Moving from the past to the present (or maybe slight future?) we’re given info about the ongoing battle between Outworld and Earthrealm.  Outworld, led by sorcerer Shang Tsung (Chin Han, Skyscraper, preening so hard throughout the film it almost borders on a drag performance) dominates in Mortal Kombat, fights to the death that determine the rulers of both worlds.  Outworld is one victory away from having Earthrealm under their control and Shang dispatches his top warrior, Sub-Zero (also played by Taslim) to hunt down Earthrealm’s greatest remaining warriors to eliminate any hope of them winning.  Over in Earthrealm, a motley crew of underdogs have assembled at the temple of Lord Raiden (Tadanobu Asano, Battleship) for their training, hoping to find their unique power that will assist them in defeating Sub-Zero and his horde of vicious killers. 

As far as plot goes, that’s all Russo and Callaham seem to lay down as their base and about an hour in you realize that it’s all been designed to get contenders in various locations to do battle with only the bare minimum of exposition between set-ups.  For acting purposes, that’s fairly good news for the likes of Lewis Tan (Deadpool 2) as Cole Young, an MMA champion haunted by visions of Hanzo Hasashi now transformed over time into a vengeful spirit waiting to take his revenge.  He can take a licking and keep on ticking (never damaging his movie-star good looks, natch) but Tan’s lack of true conviction in any of his line readings robs the film’s lead of some much-needed empathy when it’s desperately needed.  At least Tan can get the lines out without looking like he’s laughing, not so for Jessica McNamee (Black Water:  Abyss) as Sonya Blade.  Either McNamee was trying for something that didn’t translate or she just gave up, but the lone female of the group is a serious let-down.  He’s supposed to be the most annoying (and he is, trust me) but Josh Lawson (Bombshell) as Kano goes a special extra mile to make his character atrociously unlikable.  It’s only Mehcad Brooks as “Jax” Briggs and Max Huang as Kung Lao that create the type of fully realized creations that don’t let the script limitations impact their own work.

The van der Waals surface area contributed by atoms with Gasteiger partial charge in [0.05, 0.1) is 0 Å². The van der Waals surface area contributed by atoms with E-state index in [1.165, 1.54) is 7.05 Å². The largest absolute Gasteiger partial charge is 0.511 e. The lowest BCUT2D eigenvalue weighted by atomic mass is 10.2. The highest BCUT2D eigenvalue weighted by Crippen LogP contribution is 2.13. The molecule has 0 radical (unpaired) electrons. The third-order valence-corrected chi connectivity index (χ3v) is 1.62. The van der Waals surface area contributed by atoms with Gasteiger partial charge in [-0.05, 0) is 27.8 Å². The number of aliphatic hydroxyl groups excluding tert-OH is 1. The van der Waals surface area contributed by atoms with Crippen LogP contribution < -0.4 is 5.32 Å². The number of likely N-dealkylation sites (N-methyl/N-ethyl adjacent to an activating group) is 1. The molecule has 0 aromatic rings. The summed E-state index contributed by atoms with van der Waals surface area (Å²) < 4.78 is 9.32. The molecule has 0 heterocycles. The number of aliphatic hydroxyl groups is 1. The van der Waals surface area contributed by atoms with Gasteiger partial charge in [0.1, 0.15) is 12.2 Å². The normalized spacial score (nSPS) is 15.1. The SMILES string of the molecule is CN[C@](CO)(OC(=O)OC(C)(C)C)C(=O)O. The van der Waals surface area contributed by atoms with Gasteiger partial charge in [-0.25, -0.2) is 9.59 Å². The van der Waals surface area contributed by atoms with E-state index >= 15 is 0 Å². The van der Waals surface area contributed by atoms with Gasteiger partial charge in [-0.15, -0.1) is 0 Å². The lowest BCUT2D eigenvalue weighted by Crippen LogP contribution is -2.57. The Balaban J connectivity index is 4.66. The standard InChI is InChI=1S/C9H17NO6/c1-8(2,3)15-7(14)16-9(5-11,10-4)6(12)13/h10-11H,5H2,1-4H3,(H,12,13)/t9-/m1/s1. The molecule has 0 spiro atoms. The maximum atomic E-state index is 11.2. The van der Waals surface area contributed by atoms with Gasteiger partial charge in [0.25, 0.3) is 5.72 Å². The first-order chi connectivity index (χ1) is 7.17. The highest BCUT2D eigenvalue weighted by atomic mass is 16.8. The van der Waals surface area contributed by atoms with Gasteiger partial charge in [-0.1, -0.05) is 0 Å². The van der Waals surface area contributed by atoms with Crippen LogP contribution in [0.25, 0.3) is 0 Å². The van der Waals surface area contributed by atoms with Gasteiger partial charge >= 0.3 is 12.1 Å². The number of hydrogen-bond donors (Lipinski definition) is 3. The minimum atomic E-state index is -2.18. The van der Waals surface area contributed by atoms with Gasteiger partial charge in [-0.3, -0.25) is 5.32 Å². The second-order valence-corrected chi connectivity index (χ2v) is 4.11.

The film mostly belongs to Taslim and Sanada, though, so much so that they wind up smartly bookending the movie with fight sequences that are a thrill to see no matter what size of screen you view it on.  Well-staged and filled with moves the camera can follow and pick-out nicely, McQuoid and his crew obviously spent a great deal of time figuring out how they wanted to present these passages and made sure they looked the best for maximum impact.  As with several of the fights during the film, there comes a moment when you sort of inadvertently let out a whoosh of air, aware that you’ve been holding your breath a little too long. 

The film is worth seeing for how it differs from the 1995 version, both in the way it takes itself a little more seriously and the way in which it accepts its origin as a video game at the same time.  Understanding it can have its cake and slice and dice it too, Mortal Kombat isn’t a flawless victory, but it finishes the job with style.   

Movie Review ~ 22 Jump Street

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The Facts:

Synopsis: After making their way through high school (twice), big changes are in store for officers Schmidt and Jenko when they go deep undercover at a local college.

Stars: Jonah Hill, Channing Tatum, Ice Cube, Amber Stevens, Jillian Bell, Peter Stormare, Wyatt Russell, The Lucas Brothers

Director: Phil Lord, Christopher Miller

Rated: R

Running Length: 112 minutes

Trailer Review: Here

TMMM Score: (7.5/10)